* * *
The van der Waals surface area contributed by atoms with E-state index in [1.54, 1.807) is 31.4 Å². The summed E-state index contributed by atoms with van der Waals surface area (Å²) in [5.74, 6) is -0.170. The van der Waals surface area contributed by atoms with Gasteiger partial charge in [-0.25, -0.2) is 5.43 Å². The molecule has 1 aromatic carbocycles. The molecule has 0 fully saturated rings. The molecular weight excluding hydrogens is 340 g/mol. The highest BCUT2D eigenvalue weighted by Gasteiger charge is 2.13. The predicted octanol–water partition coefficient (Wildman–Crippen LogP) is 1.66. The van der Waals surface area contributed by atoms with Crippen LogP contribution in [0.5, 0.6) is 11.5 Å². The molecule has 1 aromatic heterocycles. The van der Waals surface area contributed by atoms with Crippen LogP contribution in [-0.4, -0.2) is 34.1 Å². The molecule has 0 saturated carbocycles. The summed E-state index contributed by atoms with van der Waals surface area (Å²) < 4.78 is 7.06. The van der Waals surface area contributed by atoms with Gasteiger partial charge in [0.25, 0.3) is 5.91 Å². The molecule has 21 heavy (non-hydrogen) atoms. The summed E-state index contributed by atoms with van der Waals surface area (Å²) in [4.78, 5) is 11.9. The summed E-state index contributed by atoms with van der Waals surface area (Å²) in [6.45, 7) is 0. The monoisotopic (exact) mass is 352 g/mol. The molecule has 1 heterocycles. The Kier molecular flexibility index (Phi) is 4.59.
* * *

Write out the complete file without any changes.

The van der Waals surface area contributed by atoms with E-state index in [1.54, 1.807) is 31.4 Å². The summed E-state index contributed by atoms with van der Waals surface area (Å²) in [5.74, 6) is -0.170. The van der Waals surface area contributed by atoms with Gasteiger partial charge in [-0.25, -0.2) is 5.43 Å². The molecule has 1 aromatic carbocycles. The molecule has 0 fully saturated rings. The molecular weight excluding hydrogens is 340 g/mol. The highest BCUT2D eigenvalue weighted by Gasteiger charge is 2.13. The predicted octanol–water partition coefficient (Wildman–Crippen LogP) is 1.66. The van der Waals surface area contributed by atoms with Crippen LogP contribution in [0.5, 0.6) is 11.5 Å². The molecule has 1 aromatic heterocycles. The van der Waals surface area contributed by atoms with Crippen LogP contribution in [-0.4, -0.2) is 34.1 Å². The molecule has 0 saturated carbocycles. The summed E-state index contributed by atoms with van der Waals surface area (Å²) < 4.78 is 7.06. The van der Waals surface area contributed by atoms with Gasteiger partial charge in [0.25, 0.3) is 5.91 Å². The molecule has 21 heavy (non-hydrogen) atoms. The summed E-state index contributed by atoms with van der Waals surface area (Å²) in [4.78, 5) is 11.9. The summed E-state index contributed by atoms with van der Waals surface area (Å²) in [6.45, 7) is 0. The monoisotopic (exact) mass is 352 g/mol. The molecule has 1 heterocycles. The Kier molecular flexibility index (Phi) is 4.59.